A kind of sibling to “I Am the Walrus,” George Harrison’s “Blue Jay Way” is a perfect snapshot of the Beatles’ most unusually creative artistic phase.
The Yardbirds’ ‘Little Games,’ released on July 24, 1967, was a bit heavy, a bit soft, and showed a whole lot of imagination – despite their looming fate.
Levon Helm and the RCO All-Stars seemed to come together through happenstance. Unfortunately, they went their separate ways in a similarly random way.
Though it took a while to arrive, the engaging, smart and loud ‘Imaginos’ – finally released in July 1988 – was Blue Oyster Cult’s most consistent album.
Mike Bloomfield, Al Kooper and Stephen Stills’ wildly improvisational ‘Super Session’ arrived on July 22, 1968. They don’t make them like this anymore.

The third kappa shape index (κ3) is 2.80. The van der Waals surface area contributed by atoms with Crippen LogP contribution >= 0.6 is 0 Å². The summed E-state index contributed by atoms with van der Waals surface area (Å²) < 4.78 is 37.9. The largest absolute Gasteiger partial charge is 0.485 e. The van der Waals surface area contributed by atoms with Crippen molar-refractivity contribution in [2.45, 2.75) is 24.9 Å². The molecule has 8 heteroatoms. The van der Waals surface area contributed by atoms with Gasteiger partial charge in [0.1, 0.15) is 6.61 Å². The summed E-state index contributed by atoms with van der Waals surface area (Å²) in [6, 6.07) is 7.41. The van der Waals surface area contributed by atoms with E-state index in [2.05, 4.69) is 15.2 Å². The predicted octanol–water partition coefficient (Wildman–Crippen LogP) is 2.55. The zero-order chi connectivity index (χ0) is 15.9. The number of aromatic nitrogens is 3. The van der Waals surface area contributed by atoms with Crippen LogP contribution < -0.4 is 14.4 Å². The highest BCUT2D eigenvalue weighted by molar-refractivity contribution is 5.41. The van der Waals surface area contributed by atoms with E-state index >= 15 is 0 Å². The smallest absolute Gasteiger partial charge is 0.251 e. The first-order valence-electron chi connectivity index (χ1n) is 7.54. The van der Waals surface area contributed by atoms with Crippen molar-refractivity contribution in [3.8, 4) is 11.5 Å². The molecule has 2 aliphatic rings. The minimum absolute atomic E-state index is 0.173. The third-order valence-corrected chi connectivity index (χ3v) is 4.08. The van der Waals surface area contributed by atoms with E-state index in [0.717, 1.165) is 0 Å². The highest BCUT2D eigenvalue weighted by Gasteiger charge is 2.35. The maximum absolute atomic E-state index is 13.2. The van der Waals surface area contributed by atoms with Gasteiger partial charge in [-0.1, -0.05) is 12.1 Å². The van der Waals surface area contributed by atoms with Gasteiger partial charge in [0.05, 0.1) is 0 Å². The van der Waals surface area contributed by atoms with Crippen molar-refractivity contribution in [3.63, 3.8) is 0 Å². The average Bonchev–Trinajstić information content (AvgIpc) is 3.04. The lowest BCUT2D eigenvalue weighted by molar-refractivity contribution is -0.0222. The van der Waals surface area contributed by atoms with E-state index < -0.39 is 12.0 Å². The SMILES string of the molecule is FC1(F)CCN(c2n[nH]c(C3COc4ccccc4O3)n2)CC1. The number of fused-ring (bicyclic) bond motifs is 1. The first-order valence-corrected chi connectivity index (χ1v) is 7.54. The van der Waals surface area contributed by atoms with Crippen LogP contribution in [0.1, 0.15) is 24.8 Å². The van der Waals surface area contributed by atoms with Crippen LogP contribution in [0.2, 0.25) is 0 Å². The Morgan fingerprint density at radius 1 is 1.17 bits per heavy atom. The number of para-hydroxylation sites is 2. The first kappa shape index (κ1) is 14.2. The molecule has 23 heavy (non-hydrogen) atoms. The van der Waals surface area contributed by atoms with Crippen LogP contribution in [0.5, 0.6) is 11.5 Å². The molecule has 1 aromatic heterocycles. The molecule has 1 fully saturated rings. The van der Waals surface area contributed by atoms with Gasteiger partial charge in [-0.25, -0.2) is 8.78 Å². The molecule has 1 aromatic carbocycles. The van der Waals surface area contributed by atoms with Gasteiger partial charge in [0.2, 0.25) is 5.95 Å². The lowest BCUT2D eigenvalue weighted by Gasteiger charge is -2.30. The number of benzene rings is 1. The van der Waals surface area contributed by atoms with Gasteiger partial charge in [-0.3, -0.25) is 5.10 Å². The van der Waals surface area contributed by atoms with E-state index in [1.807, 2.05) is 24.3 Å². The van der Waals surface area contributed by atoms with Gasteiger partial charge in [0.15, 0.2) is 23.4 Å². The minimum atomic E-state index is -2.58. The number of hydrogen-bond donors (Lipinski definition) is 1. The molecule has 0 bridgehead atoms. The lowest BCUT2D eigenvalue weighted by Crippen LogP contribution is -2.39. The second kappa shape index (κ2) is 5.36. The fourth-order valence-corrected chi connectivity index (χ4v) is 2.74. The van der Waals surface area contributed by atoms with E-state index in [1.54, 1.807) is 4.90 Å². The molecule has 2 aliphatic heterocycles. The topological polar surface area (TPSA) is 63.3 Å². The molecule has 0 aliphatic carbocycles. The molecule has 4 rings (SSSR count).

Yes’ “Sweet Dreams” may have a decidedly non-progressive rock feel, but it is one of the stronger compositions on 1970’s ‘Time and a Word.’
‘Burning Questions,’ released on July 20, 1992, showed that time hadn’t dulled Graham Parker’s legendary rapier wit, or his inquisitiveness.
“Where Did All the Good Times Go” finds Joe Mandica and Grace Marino rocking hard to a bluesy formula dipped in a nip of southern-fried hospitality.
After a pair of largely meditative albums, David Gilmour sounds as if he’s just come fully awake on the lithe and propulsive “Rattle That Lock.”
Released this summer five years ago, Crowded House’s ‘Intriguer’ ended with the words “sweet dreams, make waves, find bliss.” They’d done just that.